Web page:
Over the past several years, MPC has held focus group discussions with real estate experts to discuss the benefits of BRT implementation. Their feedback indicates that BRT stations will be particularly attractive for residential investors.
MPC’s new development mapping tool (www.metroplanning.org/brtmap) offers in-depth information about available parcels, retail purchasing power, current zoning and potential financing to developers interested in building near BRT. We are making this tool available to local community groups, chambers and other stakeholders to spark investor interest.
MPC’s interactive map provides developers, community organizers and others with a tool for exploring the area around the proposed Ashland Avenue BRT corridor.
TOD loans give a boost
To explore expanded financing tools, MPC is leading a working group of the city, community development financial institutions and nonprofit leaders. Our goal is to establish an Equitable Growth Transit Oriented Development (TOD) loan fund to provide low-interest, competitive loans for the construction of mixed-income housing and jobs-focused economic development near transit stations, particularly those to be served by new BRT corridors.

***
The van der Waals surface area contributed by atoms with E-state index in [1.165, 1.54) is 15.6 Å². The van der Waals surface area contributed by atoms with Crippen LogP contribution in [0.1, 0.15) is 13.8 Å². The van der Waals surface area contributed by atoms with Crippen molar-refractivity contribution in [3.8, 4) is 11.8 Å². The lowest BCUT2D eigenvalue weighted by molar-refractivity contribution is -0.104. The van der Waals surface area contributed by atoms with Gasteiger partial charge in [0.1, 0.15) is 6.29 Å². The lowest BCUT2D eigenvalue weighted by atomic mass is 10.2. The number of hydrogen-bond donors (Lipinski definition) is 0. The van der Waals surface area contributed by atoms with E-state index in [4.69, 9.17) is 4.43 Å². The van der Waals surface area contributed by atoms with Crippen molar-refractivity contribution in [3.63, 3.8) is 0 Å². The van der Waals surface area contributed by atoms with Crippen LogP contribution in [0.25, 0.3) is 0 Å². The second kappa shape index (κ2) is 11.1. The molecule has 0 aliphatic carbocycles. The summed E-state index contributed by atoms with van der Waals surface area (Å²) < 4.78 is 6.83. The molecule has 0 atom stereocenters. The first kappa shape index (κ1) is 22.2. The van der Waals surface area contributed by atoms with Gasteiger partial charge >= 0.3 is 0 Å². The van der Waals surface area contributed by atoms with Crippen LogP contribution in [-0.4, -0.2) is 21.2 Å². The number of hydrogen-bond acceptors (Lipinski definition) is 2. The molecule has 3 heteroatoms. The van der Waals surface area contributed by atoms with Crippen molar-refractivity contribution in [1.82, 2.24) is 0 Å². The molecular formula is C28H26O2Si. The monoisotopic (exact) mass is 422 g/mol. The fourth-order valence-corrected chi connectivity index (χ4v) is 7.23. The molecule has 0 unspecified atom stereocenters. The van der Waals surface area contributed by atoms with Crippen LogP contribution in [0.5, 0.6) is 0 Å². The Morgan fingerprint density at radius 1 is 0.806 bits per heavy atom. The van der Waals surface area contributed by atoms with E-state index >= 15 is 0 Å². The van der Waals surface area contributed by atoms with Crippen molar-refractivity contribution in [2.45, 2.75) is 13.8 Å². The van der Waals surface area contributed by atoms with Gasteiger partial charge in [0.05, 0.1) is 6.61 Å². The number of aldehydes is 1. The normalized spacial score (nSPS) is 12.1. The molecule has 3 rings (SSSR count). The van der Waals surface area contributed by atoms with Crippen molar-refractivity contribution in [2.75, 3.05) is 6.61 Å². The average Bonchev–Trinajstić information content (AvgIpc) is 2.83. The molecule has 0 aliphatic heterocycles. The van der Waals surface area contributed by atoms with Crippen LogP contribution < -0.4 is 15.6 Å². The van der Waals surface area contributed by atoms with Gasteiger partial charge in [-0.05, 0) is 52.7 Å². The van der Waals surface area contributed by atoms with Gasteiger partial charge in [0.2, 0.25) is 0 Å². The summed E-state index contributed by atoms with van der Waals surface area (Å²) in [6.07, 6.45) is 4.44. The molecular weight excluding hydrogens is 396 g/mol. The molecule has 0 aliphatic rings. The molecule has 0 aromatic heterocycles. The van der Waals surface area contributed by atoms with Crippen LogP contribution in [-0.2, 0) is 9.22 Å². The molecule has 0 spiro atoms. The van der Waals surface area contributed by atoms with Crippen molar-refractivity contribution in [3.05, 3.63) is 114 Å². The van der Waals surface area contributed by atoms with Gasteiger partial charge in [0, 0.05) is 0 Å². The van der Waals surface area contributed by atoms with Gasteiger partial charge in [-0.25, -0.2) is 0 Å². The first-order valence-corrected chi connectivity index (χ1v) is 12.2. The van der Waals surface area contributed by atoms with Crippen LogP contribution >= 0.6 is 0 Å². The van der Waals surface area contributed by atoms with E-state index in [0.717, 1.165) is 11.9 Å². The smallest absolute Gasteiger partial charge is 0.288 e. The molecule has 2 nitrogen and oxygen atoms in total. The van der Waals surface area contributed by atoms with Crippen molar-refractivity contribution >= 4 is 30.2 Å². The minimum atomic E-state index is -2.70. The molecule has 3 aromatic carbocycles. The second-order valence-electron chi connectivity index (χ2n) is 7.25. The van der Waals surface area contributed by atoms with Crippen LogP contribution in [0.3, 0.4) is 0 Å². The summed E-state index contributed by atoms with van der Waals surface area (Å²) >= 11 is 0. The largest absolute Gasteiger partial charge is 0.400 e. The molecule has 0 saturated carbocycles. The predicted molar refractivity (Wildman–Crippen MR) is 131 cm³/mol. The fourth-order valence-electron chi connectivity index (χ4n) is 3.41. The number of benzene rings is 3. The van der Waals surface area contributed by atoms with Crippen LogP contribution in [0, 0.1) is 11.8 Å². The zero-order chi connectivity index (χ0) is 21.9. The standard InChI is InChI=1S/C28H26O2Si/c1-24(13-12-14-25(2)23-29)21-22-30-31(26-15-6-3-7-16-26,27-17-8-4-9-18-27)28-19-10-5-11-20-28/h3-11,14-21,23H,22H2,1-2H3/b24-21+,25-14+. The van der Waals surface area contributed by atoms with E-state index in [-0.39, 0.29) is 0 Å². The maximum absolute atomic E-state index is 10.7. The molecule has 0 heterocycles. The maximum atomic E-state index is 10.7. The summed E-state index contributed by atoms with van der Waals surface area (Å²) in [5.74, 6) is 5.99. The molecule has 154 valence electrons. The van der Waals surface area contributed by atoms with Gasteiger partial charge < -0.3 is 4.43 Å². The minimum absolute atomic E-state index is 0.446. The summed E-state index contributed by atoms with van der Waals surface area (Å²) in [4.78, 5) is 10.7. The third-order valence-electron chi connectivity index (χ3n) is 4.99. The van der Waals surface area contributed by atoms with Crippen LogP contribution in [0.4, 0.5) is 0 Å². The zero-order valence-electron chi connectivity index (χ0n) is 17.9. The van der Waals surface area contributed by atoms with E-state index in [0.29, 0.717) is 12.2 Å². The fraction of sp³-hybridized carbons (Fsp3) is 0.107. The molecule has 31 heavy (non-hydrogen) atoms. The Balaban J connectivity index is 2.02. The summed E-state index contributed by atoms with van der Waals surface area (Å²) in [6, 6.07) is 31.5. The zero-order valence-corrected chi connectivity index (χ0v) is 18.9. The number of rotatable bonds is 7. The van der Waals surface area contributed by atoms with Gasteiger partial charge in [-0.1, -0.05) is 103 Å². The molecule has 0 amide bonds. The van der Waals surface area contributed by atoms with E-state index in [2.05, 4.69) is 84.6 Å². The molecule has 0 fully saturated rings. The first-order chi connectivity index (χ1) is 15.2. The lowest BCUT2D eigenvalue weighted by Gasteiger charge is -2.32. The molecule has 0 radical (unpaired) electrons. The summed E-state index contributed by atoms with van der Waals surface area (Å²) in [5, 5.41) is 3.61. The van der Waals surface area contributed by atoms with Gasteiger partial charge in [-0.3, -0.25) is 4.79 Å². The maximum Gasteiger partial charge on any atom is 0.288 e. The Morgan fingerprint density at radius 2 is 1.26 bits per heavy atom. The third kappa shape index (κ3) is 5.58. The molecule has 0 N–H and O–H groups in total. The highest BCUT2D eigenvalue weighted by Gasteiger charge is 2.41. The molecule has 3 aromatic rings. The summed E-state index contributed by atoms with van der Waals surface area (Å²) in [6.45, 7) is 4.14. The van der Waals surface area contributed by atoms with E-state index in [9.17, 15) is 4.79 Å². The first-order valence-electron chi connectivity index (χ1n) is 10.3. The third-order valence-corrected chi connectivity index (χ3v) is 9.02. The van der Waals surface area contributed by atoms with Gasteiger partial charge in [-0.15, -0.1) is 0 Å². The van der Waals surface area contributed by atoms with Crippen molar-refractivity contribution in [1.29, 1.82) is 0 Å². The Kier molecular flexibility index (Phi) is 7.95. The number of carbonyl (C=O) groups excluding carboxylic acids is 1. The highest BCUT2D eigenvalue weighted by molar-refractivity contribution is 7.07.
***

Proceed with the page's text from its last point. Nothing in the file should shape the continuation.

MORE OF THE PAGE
Such cooperation by the public sector, foundations and nonprofits has allowed similar models in other metropolitan regions, such as Denver and the San Francisco Bay Area.
A TOD loan fund for the City of Chicago would focus on land acquisition and new construction around areas well served by transit to encourage strong clusters, spur economic development and create new jobs.
These goals are consistent with the Federal Transit Administration’s transit capital funding program guidelines, making Chicago more competitive for these limited resources to fund new BRT lines.
The Chicago Department of Planning and Development has begun a study of the Ashland BRT corridor to examine land use changes that would increase opportunities for community and economic development as implementation of BRT proceeds. MPC will analyze how the value created on this adjacent land and the value of tax proceeds can help finance initial costs.
At the same time, the Chicago Deptartment of Transportation is studying new BRT routes to create a network plan, designed to complement the existing rail transit system.
BRT encompasses much more than just faster buses; the concept is a sound investment for Chicago.